- 06-29-2011, 07:45 PM #2
- 06-29-2011, 08:18 PM #3
- 06-29-2011, 08:22 PM #4
- 06-29-2011, 09:05 PM #6
- 06-29-2011, 09:07 PM #7
- 06-29-2011, 09:36 PM #9
- 06-30-2011, 12:18 PM #10
Yes, it could brick the phone but a little "do it at you own risk " disclaimer would do it ( again , same as jailbreaking ), it's someone trying to install a beta software guys, not performing an open heart surgery on a 8 year old boy..
Relax and let's help him out
- 06-30-2011, 12:47 PM #11
Just because they can doesn't mean they should. And as has been pointed out, if they can't perform simple tasks (like editing the host file) without step by step instructions, what makes you or them think they would be able to handle the really tricky stuff?
Those who say "you shouldn't do it" aren't being exclusive... it's more a matter of protecting the n00bs from themselves.
And from a legal standpoint, Apple has said that it's for developers only who have agreed to the Non-Disclosure Agreement (NDA)... so technically, we should not even be having this discussion.
- 06-30-2011, 01:48 PM #12
I just don understand why so many guys bere get so defensive about regular people asking stuff about betas..
- 06-30-2011, 01:53 PM #13
- 06-30-2011, 02:19 PM #14
And no one is defensive about anything... but if you have to have your hand held through the process, you should not be doing it ... in my opinion. What's so hard about that to get your head around?
- 06-30-2011, 02:26 PM #15
- 06-30-2011, 03:11 PM #16
- 06-30-2011, 03:22 PM #17
And i disagree, I'm a big guy... not a developer but know my way around installing betas, jailbreaking and going back to an old ios if i have too.
- 06-30-2011, 03:48 PM #18
- 06-30-2011, 04:19 PM #19
I stand by my original statement. If you don't know what a hosts file is, stay away from beta software.
- 06-30-2011, 04:59 PM #20
Part of being a developer is having access to resources regarding the beta that the public does not, from educational videos, to development tools, to release notes. The developers pay for these resources. As stated previously, developers also sign nda's. Those developers that are distributing beta software for a profit should be reported. The purpose of registering with the provisioning service is for developers to test their app on multiple devices against new software, not for a sneak peek.
Argue all you want, but the fact will remain that beta's are not intended for the general public.
Last edited by Rusty Shackelford; 06-30-2011 at 05:11 PM.
- 06-30-2011, 05:15 PM #21
It's kind of a double standard to me since we have Ally Kazmucha providing excellent posts pretty much " babysitting" people into jailbreaking, reviewing apps like myfy or mywi ( whatever they are called ) that violates the contract with at&t and we have dedicated forums about jailbreaking even helping people with bricked iphones.
Not six months ago Apple was going to the federal goverment saying jailbreaking violates their copyright and it clearly violates their AUP but hey!!! Who am I to tell you this!!! Head on to the jailbreak community and we'll babysit and help you out.... but dont come to the ios5 forum for help or you'll be kicked out.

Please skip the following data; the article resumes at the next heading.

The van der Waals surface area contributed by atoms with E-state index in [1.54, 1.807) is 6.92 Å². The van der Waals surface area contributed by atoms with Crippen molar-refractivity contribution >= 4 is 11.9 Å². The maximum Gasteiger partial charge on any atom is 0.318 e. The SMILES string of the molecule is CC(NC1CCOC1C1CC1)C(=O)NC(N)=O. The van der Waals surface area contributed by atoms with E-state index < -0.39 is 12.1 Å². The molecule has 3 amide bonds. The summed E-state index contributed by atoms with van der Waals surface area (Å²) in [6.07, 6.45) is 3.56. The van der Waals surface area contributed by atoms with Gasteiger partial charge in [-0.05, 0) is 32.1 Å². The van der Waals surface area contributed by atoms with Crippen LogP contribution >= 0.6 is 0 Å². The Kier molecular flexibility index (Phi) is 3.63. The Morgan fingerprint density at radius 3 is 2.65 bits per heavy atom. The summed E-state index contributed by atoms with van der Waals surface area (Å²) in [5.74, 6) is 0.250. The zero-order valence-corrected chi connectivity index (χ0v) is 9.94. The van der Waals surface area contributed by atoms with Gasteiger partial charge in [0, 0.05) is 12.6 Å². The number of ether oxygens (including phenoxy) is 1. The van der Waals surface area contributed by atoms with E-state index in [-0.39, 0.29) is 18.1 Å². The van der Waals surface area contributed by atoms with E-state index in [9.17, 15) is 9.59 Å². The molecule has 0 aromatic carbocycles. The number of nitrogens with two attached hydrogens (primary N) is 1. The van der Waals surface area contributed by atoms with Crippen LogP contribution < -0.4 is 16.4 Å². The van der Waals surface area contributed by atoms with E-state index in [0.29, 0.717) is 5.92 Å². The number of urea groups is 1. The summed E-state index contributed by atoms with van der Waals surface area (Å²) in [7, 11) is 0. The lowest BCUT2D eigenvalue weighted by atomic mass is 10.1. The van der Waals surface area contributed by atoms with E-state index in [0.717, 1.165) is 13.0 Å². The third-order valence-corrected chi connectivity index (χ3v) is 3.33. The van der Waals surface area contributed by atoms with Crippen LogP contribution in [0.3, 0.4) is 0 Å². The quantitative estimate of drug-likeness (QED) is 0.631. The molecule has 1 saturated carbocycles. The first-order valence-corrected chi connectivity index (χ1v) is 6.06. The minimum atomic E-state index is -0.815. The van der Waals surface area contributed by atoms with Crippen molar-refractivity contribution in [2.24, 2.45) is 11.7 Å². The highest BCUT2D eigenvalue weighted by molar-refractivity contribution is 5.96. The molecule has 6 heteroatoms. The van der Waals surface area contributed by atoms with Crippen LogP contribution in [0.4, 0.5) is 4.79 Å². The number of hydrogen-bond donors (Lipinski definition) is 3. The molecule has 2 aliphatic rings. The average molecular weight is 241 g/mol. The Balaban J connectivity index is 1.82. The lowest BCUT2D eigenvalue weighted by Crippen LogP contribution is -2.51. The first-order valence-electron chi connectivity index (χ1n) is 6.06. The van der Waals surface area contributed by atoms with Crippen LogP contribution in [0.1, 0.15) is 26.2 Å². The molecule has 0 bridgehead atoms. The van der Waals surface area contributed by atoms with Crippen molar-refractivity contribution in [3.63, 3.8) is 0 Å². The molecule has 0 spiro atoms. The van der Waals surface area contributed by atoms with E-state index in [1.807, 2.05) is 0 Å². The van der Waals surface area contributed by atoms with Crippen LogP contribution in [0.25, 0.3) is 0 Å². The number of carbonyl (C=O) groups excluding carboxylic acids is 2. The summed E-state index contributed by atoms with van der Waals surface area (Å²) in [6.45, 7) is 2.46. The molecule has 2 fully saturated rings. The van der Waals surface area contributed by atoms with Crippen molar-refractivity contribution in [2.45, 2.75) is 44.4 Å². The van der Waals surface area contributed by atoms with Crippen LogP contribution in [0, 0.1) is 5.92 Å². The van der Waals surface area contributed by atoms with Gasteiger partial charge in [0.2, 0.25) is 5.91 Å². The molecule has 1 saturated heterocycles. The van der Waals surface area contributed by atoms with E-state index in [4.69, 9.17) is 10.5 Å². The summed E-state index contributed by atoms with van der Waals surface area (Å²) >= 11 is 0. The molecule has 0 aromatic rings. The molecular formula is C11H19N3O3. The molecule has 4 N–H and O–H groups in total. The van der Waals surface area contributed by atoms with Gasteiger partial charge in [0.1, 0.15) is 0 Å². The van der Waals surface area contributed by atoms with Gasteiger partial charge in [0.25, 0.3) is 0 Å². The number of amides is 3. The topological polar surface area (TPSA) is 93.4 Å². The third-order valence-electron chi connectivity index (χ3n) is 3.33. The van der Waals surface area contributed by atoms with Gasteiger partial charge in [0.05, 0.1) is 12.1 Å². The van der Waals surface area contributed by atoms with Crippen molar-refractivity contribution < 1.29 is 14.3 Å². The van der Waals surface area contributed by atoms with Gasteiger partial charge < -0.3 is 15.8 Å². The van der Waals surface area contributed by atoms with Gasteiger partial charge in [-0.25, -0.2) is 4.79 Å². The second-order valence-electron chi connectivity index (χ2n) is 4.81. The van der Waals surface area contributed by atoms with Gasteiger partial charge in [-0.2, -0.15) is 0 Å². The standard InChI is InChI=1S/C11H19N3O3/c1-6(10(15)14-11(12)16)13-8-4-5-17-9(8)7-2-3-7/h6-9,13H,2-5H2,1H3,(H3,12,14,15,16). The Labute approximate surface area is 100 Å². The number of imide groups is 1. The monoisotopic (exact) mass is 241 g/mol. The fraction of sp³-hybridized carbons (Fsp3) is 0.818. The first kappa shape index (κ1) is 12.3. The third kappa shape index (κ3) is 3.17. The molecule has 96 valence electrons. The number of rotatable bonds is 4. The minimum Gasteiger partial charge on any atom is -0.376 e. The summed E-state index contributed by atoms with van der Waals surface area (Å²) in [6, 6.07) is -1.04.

Hope you see my point..
- 06-30-2011, 05:30 PM #22
That being said, it is equally irritating when people post basic questions in the jailbreak forums without doing their due diligence and reading a bit before posting.
- 06-30-2011, 05:35 PM #23
- 06-30-2011, 05:45 PM #24
It is still against Apple's terms to jailbreak and it could be as hard to do as installing beta software, and there is development in jailbreaking, what are you talking about ... hundreds of guys out there developing for the jailbreak community and many of us testing their apps..
No way around it dude.... Betas are NOT intended for non developers but I stand by my jailbreak argument... Because that's what everybody replied to me " Apple does not want non developers using beta" and neither people to jailbreak and we still support it..
- 06-30-2011, 06:02 PM #25
My final word on the subject is as follows:
The courts have upheld my right as an iPhone owner to perform a jailbreak process and run software not authorized or blessed by Apple. Apple doesn't like it, but the courts have ruled. Caveat emptor. My phone, public domain software, my risk.
Apple has released the beta versions of their software to a restricted, closed community of developers who have signed legally binding NDAs... an act which they are violating by sharing the software and/or even discussing it in a public forum. Were Apple to have to notion to pursue those violators, the courts would most assuredly side with Apple against the developers. Your phone, copyright protected, early release, NDA protected private software, your risk.
Either way, if you need help with figuring something out, ask and see if you can get some help. If you don't understand the basics of any of it and need to be hand held through the process, you should not be doing it. I do agree with you that there is little difference between the mechanics of the JB process and the beta software... but we disagree in that if you don't know what you're doing, go away... Mommy can't help you, and, frankly, you're in over your head in that case.
And to me, the main difference is the legality of it all: JB is legal. Gaining access to and installing illegal/unauthorized, pre-release copyrighted software is NOT. No way around that, no matter how you try.
Last edited by Fausty82; 06-30-2011 at 06:08 PM.